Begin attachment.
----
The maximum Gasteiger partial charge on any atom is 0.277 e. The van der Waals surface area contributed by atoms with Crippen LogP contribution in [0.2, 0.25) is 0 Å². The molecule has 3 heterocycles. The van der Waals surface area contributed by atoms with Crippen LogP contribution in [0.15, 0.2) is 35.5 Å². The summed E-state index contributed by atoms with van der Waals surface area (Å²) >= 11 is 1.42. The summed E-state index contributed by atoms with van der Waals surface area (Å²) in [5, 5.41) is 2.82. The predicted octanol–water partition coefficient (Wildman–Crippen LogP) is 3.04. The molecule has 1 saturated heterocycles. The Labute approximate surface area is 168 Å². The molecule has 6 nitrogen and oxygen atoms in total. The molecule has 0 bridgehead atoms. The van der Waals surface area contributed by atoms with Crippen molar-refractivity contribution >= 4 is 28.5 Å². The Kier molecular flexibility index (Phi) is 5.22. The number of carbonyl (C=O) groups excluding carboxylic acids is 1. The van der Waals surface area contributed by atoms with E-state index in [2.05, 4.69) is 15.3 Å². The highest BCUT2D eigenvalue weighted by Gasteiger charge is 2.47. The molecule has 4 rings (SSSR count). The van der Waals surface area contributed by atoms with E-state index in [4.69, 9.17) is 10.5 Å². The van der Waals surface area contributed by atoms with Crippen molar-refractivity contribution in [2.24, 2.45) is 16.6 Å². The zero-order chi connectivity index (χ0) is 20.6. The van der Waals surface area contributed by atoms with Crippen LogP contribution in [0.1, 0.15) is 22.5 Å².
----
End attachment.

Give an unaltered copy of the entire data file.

The maximum Gasteiger partial charge on any atom is 0.277 e. The van der Waals surface area contributed by atoms with Crippen LogP contribution in [0.2, 0.25) is 0 Å². The molecule has 3 heterocycles. The van der Waals surface area contributed by atoms with Crippen LogP contribution in [0.15, 0.2) is 35.5 Å². The summed E-state index contributed by atoms with van der Waals surface area (Å²) >= 11 is 1.42. The summed E-state index contributed by atoms with van der Waals surface area (Å²) in [5, 5.41) is 2.82. The predicted octanol–water partition coefficient (Wildman–Crippen LogP) is 3.04. The molecule has 1 saturated heterocycles. The Labute approximate surface area is 168 Å². The molecule has 6 nitrogen and oxygen atoms in total. The molecule has 0 bridgehead atoms. The van der Waals surface area contributed by atoms with Crippen molar-refractivity contribution >= 4 is 28.5 Å². The Kier molecular flexibility index (Phi) is 5.22. The number of carbonyl (C=O) groups excluding carboxylic acids is 1. The van der Waals surface area contributed by atoms with E-state index in [2.05, 4.69) is 15.3 Å². The highest BCUT2D eigenvalue weighted by Gasteiger charge is 2.47. The molecule has 4 rings (SSSR count). The van der Waals surface area contributed by atoms with E-state index in [4.69, 9.17) is 10.5 Å². The van der Waals surface area contributed by atoms with Crippen molar-refractivity contribution in [2.24, 2.45) is 16.6 Å². The zero-order chi connectivity index (χ0) is 20.6. The van der Waals surface area contributed by atoms with Crippen LogP contribution in [0.1, 0.15) is 22.5 Å².